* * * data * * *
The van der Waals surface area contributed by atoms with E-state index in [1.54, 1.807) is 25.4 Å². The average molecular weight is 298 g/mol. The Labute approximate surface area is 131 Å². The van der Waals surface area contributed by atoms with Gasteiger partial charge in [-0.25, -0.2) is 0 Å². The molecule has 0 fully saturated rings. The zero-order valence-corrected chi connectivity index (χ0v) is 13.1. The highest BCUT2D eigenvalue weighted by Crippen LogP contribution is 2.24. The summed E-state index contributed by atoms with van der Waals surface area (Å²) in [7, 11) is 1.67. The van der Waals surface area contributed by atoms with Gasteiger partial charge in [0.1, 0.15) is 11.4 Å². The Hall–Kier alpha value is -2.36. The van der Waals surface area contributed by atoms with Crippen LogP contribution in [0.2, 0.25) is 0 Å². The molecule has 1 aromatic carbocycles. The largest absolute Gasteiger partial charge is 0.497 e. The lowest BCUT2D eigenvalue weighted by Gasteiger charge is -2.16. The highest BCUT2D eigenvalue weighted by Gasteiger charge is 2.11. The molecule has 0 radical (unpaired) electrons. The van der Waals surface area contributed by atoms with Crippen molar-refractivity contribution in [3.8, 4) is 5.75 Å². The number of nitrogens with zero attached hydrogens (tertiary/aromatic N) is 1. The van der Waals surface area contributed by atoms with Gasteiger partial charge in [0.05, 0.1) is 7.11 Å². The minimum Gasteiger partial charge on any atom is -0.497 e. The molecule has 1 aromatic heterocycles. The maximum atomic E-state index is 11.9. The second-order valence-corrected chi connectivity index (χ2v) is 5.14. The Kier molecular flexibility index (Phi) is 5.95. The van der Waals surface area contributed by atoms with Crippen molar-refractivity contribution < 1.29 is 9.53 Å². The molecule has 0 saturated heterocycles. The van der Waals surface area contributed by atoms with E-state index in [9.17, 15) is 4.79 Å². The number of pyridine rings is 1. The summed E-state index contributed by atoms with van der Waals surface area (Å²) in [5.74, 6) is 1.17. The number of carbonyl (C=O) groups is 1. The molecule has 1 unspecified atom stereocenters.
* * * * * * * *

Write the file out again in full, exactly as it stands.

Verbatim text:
The van der Waals surface area contributed by atoms with E-state index in [1.54, 1.807) is 25.4 Å². The average molecular weight is 298 g/mol. The Labute approximate surface area is 131 Å². The van der Waals surface area contributed by atoms with Gasteiger partial charge in [-0.25, -0.2) is 0 Å². The molecule has 0 fully saturated rings. The zero-order valence-corrected chi connectivity index (χ0v) is 13.1. The highest BCUT2D eigenvalue weighted by Crippen LogP contribution is 2.24. The summed E-state index contributed by atoms with van der Waals surface area (Å²) in [7, 11) is 1.67. The van der Waals surface area contributed by atoms with Gasteiger partial charge in [0.1, 0.15) is 11.4 Å². The Hall–Kier alpha value is -2.36. The van der Waals surface area contributed by atoms with Crippen LogP contribution in [0.2, 0.25) is 0 Å². The molecule has 1 aromatic carbocycles. The largest absolute Gasteiger partial charge is 0.497 e. The lowest BCUT2D eigenvalue weighted by Gasteiger charge is -2.16. The highest BCUT2D eigenvalue weighted by Gasteiger charge is 2.11. The molecule has 0 radical (unpaired) electrons. The van der Waals surface area contributed by atoms with Crippen molar-refractivity contribution in [3.8, 4) is 5.75 Å². The number of nitrogens with zero attached hydrogens (tertiary/aromatic N) is 1. The van der Waals surface area contributed by atoms with Gasteiger partial charge in [0.05, 0.1) is 7.11 Å². The minimum Gasteiger partial charge on any atom is -0.497 e. The molecule has 1 aromatic heterocycles. The maximum atomic E-state index is 11.9. The second-order valence-corrected chi connectivity index (χ2v) is 5.14. The Kier molecular flexibility index (Phi) is 5.95. The van der Waals surface area contributed by atoms with Crippen molar-refractivity contribution < 1.29 is 9.53 Å². The molecule has 0 saturated heterocycles. The van der Waals surface area contributed by atoms with E-state index in [9.17, 15) is 4.79 Å². The number of pyridine rings is 1. The summed E-state index contributed by atoms with van der Waals surface area (Å²) in [5.74, 6) is 1.17. The number of carbonyl (C=O) groups is 1. The molecule has 1 unspecified atom stereocenters.